John Watt Beattie and the Nevin family legacy

Thomas J. Nevin was resident of 270 Elizabeth St. Hobart when he died in 1923. His first-born child, May Nevin (b. Mary Florence 1872-1955) resided with him at the time of his death (Post Office directories 1923). The house in which he died was the house where government lithographer and artist William Charles Piguenit (1836-1914) was born. It is now the site of the Elizabeth Matriculation College.

Funeral notice for Thomas J. Nevin (1842-1923)
The Mercury 12 March 1923

The house where W. Piguenit was born and Thomas Nevin died, known as –
Top: Claremont House on the corner of Warwick St and New Town Road ca. 1836
British Museum Ref :Oc,B92.3
From Butler Stoney’s ‘A residence in Tasmania‘ (1856), p.31.
Bottom: From Old Hobart Town and Environs 1802-1855, C. Stone and P. Tyson, 1978.
Photo copyright © KLW NFC Imprint 2014

Claremont House, ca. 1900
ADRI: NS1013-1-1797
Source: Archives Office of Tasmania

Soon after Thomas J. Nevin’s death in 1923, five of his adult children – May, Thomas jnr, George, William and Albert – moved to a house in Newdegate St. North Hobart. They periodically attended the Methodist church located one street behind, in Swan Street, which was also attended by a friend of their late father’s, photographer John Watt Beattie. At the time of his death in 1930, John Watt Beattie lived at 28 Jordan Hill Road, minutes up the hill from the Nevin’s house in Newdegate Street.

The house at 23 Newdegate St , North Hobart, ca. 1930 with three of Thomas and Elizabeth Nevin’s grandchildren
Copyright © KLW NFC & The Nevin Family Collections 2006-2009 ARR.

The friendship between these two photographers, Thomas J. Nevin and John Watt Beattie extended back to 1887 on the death of Thomas Nevin’s father, John Nevin at the family house and farm adjacent to the Lady Franklin Museum at Kangaroo Valley (renamed Lenah Valley in 1922). It had long been a wish of John Nevin that the Franklin Museum be restored to its original purpose when first built on Jane Franklin’s land, named Ancanthe, as a library and botanical museum, but by 1887, it was little more than a storage shed for local orchardists and farmers. As a gesture towards reviving John Nevin’s wish, before his own death in 1930 John Watt Beattie approached the Hobart City Corporation with a proposal to house his vast convictaria collection in the Lady Franklin Museum at Kangaroo Valley (Lenah Valley) but the HCC declined.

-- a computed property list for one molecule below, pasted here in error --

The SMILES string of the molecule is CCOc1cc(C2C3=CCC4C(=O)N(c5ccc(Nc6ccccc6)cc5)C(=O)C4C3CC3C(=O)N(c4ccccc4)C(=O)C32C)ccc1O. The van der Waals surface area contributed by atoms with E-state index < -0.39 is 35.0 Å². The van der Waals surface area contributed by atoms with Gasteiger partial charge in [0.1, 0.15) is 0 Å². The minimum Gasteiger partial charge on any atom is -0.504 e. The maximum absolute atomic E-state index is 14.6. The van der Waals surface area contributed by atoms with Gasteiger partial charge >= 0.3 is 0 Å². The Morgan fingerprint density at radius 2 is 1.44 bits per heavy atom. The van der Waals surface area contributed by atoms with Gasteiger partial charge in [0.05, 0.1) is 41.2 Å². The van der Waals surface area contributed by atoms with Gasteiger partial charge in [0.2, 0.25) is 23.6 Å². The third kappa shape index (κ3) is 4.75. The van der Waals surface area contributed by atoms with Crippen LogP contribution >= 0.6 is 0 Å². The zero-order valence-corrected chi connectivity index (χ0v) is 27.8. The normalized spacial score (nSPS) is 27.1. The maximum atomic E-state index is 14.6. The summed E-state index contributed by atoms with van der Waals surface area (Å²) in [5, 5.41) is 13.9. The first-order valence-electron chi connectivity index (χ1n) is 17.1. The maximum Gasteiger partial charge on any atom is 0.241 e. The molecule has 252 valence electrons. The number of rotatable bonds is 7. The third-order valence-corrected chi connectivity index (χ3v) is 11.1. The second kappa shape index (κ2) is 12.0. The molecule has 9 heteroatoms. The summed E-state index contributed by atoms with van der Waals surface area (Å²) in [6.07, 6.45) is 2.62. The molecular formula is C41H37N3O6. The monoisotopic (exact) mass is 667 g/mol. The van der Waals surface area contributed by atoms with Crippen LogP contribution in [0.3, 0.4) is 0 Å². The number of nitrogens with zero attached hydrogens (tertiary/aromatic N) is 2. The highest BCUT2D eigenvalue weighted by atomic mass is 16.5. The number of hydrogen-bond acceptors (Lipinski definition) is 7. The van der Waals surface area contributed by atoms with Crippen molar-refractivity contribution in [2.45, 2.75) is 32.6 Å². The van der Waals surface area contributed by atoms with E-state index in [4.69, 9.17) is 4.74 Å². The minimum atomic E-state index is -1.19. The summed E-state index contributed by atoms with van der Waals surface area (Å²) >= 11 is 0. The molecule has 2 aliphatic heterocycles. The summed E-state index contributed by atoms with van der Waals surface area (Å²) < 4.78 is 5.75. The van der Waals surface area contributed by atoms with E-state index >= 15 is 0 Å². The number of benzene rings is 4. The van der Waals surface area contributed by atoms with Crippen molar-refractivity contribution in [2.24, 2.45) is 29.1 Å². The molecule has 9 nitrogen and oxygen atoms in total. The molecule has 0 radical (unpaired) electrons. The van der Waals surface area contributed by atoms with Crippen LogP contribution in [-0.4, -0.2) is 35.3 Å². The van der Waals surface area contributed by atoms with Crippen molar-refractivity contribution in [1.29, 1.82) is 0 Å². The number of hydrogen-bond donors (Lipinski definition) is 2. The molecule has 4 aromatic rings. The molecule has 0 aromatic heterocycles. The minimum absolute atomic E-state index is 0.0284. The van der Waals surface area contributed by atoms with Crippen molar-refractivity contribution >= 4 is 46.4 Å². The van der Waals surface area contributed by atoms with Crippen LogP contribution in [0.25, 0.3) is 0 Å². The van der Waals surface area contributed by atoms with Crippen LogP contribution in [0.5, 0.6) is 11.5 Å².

The cottage that John Nevin built at Kangaroo Valley (by 1922 renamed Lenah Valley)
“T.J. Nevin Photo” inscribed on verso, ca. 1868.
From © The Liam Peters Collection 2010.

Beattie admired both John Nevin and his son Thomas Nevin for two reasons. John Nevin had a military and literary background. He had served in the West Indies and Canada with the Royal Scots 1st Regiment (1825-1841); he had brought his young family to Hobart as a Chelsea out-pensioner and guard with the 99th Regiment on board the convict transport Fairlie (1852); and he was a journalist, teacher and accomplished poet. His son Thomas James Nevin had been a commercial collaborator of the most notable and prolific photographers of the colonial period 1860s-1870s, viz. Alfred Bock and Samuel Clifford. But Thomas Nevin was important to Beattie for another reason: he also had first-hand experience as a photographer working with police and “convicts”, a term rather than “prisoners” which Beattie preferred and applied to Nevin’s identification photographs of prisoners (mugshots) when setting up displays in his “Port Arthur” convictaria museum to attract the tourist. In admiration of both father and son, Beattie forwarded his copy of John Nevin’s poem “My Cottage in the Wilderness” (1868) and several photographs of prisoners taken by Thomas Nevin (1875) to NSW collector David Scott Mitchell. These items were accessioned before 1907 and are still held in the Dixon and DSM Collection in the Mitchell Library, Sydney.

John Nevin 1868 poem

“My Cottage in the Wilderness” by John Nevin, 1868.
Mitchell Library NSW
Photo © KLW NFC 2009 Arr.

Prisoner Robert Ogden (1861?-1883), known as James Odgen,
executed on 4th June 1883 at the Hobart Goal for murder.
Photographed by Thomas J. Nevin at the Hobart Gaol, 23 September 1875.
State Library of NSW
Miscellaneous Photographic Portraits ca. 1877-1918
36. James Ogden Call Number DL PX 158:

mitchellib-86

mitchellib-87

Prisoner photos by T. Nevin, Mitchell Library NSW (PXB 274)
Photos copyright © KLW NFC 2009 ARR.

THE BEATTIE MUSEUM
John Watt Beattie was a teenager still living in Scotland when professional photographers Alfred Bock, Thomas J. Nevin and Samuel Clifford were most active in Hobart, Tasmania during the 1860s and 1870s.

When Alfred Bock relocated to Victoria  from Tasmania in 1867, his junior partner Thomas J. Nevin acquired Bock’s stock-in-trade in the studio at 140 Elizabeth St. Hobart, which continued to operate as “The City Photographic Establishment.” And then, in turn, when Thomas Nevin was appointed full-time to the civil service in 1876 by the Hobart City Corporation at its nerve centre, the Hobart Town Hall, both Bock’s and Nevin’s commercial negatives and prints were acquired by Nevin’s collaborator and close friend Samuel Clifford who advertised this acquisition with a promise to the public that he would print any of Nevin’s commercial work on request from former private clientele. When Samuel Clifford closed shop in 1878, all this stock-in-trade including Alfred Bock’s and Thomas Nevin’s negatives were acquired by the Anson Brothers in Elizabeth St. Hobart.